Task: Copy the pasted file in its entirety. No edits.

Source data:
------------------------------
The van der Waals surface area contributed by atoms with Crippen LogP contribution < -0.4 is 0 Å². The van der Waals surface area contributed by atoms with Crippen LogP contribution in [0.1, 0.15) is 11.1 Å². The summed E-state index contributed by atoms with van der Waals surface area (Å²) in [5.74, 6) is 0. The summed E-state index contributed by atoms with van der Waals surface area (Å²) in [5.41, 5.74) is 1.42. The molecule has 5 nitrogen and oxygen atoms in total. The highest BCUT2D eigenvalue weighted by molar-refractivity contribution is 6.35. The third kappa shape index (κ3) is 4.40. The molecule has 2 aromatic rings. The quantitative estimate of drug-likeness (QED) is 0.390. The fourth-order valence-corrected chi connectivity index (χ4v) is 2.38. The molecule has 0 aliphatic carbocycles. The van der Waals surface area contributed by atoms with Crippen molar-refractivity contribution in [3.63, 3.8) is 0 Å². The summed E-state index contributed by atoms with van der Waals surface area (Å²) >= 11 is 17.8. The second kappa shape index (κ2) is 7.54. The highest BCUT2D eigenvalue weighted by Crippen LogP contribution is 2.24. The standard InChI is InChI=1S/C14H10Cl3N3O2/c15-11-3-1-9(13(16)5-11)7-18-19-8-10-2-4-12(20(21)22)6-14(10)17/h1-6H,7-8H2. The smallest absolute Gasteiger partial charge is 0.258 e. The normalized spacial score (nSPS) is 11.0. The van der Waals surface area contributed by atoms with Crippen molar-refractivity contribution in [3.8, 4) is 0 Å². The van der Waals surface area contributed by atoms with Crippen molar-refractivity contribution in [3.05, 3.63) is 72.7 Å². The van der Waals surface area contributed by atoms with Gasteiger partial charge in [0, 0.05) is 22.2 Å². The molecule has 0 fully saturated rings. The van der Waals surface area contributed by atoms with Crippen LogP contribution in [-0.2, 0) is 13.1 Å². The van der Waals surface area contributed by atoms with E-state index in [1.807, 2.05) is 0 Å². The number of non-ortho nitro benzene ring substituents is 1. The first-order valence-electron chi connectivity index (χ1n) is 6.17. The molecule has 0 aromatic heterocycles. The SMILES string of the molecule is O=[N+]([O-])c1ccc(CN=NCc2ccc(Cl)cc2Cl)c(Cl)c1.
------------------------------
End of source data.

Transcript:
The van der Waals surface area contributed by atoms with Crippen LogP contribution < -0.4 is 0 Å². The van der Waals surface area contributed by atoms with Crippen LogP contribution in [0.1, 0.15) is 11.1 Å². The summed E-state index contributed by atoms with van der Waals surface area (Å²) in [5.74, 6) is 0. The summed E-state index contributed by atoms with van der Waals surface area (Å²) in [5.41, 5.74) is 1.42. The molecule has 5 nitrogen and oxygen atoms in total. The highest BCUT2D eigenvalue weighted by molar-refractivity contribution is 6.35. The third kappa shape index (κ3) is 4.40. The molecule has 2 aromatic rings. The quantitative estimate of drug-likeness (QED) is 0.390. The fourth-order valence-corrected chi connectivity index (χ4v) is 2.38. The molecule has 0 aliphatic carbocycles. The van der Waals surface area contributed by atoms with Crippen molar-refractivity contribution in [3.63, 3.8) is 0 Å². The summed E-state index contributed by atoms with van der Waals surface area (Å²) >= 11 is 17.8. The second kappa shape index (κ2) is 7.54. The highest BCUT2D eigenvalue weighted by Crippen LogP contribution is 2.24. The standard InChI is InChI=1S/C14H10Cl3N3O2/c15-11-3-1-9(13(16)5-11)7-18-19-8-10-2-4-12(20(21)22)6-14(10)17/h1-6H,7-8H2. The smallest absolute Gasteiger partial charge is 0.258 e. The normalized spacial score (nSPS) is 11.0. The van der Waals surface area contributed by atoms with Crippen molar-refractivity contribution in [3.8, 4) is 0 Å². The van der Waals surface area contributed by atoms with Crippen molar-refractivity contribution in [3.05, 3.63) is 72.7 Å². The van der Waals surface area contributed by atoms with Gasteiger partial charge in [0, 0.05) is 22.2 Å². The molecule has 0 fully saturated rings. The van der Waals surface area contributed by atoms with Crippen LogP contribution in [-0.2, 0) is 13.1 Å². The van der Waals surface area contributed by atoms with E-state index in [1.807, 2.05) is 0 Å². The number of non-ortho nitro benzene ring substituents is 1. The first-order valence-electron chi connectivity index (χ1n) is 6.17. The molecule has 0 aromatic heterocycles. The SMILES string of the molecule is O=[N+]([O-])c1ccc(CN=NCc2ccc(Cl)cc2Cl)c(Cl)c1.